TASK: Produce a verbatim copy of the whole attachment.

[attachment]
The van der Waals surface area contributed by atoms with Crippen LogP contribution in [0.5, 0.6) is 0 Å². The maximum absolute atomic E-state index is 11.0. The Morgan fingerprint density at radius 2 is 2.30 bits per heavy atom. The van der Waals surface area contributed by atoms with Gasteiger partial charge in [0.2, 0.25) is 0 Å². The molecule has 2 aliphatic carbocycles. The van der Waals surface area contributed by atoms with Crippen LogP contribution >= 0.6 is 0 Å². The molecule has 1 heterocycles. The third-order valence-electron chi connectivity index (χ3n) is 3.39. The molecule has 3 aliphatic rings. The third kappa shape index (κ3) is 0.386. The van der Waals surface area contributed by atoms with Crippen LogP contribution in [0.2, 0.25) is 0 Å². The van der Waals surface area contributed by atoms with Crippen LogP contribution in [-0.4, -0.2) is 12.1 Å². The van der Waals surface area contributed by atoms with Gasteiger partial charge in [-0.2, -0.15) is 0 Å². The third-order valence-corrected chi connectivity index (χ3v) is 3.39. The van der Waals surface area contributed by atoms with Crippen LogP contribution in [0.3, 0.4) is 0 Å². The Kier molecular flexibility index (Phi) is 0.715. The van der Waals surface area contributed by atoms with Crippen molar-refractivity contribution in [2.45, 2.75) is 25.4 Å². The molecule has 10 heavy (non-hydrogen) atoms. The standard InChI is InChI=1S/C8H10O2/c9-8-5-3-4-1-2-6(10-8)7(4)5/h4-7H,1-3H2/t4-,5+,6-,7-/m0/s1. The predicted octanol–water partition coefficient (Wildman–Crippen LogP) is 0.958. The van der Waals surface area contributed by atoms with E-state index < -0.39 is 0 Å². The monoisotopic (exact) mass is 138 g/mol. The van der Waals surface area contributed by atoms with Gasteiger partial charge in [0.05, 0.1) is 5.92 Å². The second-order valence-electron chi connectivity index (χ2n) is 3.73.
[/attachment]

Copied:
The van der Waals surface area contributed by atoms with Crippen LogP contribution in [0.5, 0.6) is 0 Å². The maximum absolute atomic E-state index is 11.0. The Morgan fingerprint density at radius 2 is 2.30 bits per heavy atom. The van der Waals surface area contributed by atoms with Gasteiger partial charge in [0.2, 0.25) is 0 Å². The molecule has 2 aliphatic carbocycles. The van der Waals surface area contributed by atoms with Crippen LogP contribution >= 0.6 is 0 Å². The molecule has 1 heterocycles. The third-order valence-electron chi connectivity index (χ3n) is 3.39. The molecule has 3 aliphatic rings. The third kappa shape index (κ3) is 0.386. The van der Waals surface area contributed by atoms with Crippen LogP contribution in [0.2, 0.25) is 0 Å². The van der Waals surface area contributed by atoms with Crippen LogP contribution in [-0.4, -0.2) is 12.1 Å². The van der Waals surface area contributed by atoms with Gasteiger partial charge in [-0.2, -0.15) is 0 Å². The third-order valence-corrected chi connectivity index (χ3v) is 3.39. The van der Waals surface area contributed by atoms with Crippen LogP contribution in [0.3, 0.4) is 0 Å². The Kier molecular flexibility index (Phi) is 0.715. The van der Waals surface area contributed by atoms with Crippen molar-refractivity contribution in [2.45, 2.75) is 25.4 Å². The molecule has 10 heavy (non-hydrogen) atoms. The standard InChI is InChI=1S/C8H10O2/c9-8-5-3-4-1-2-6(10-8)7(4)5/h4-7H,1-3H2/t4-,5+,6-,7-/m0/s1. The predicted octanol–water partition coefficient (Wildman–Crippen LogP) is 0.958. The van der Waals surface area contributed by atoms with E-state index < -0.39 is 0 Å². The monoisotopic (exact) mass is 138 g/mol. The van der Waals surface area contributed by atoms with Gasteiger partial charge in [0.05, 0.1) is 5.92 Å². The second-order valence-electron chi connectivity index (χ2n) is 3.73.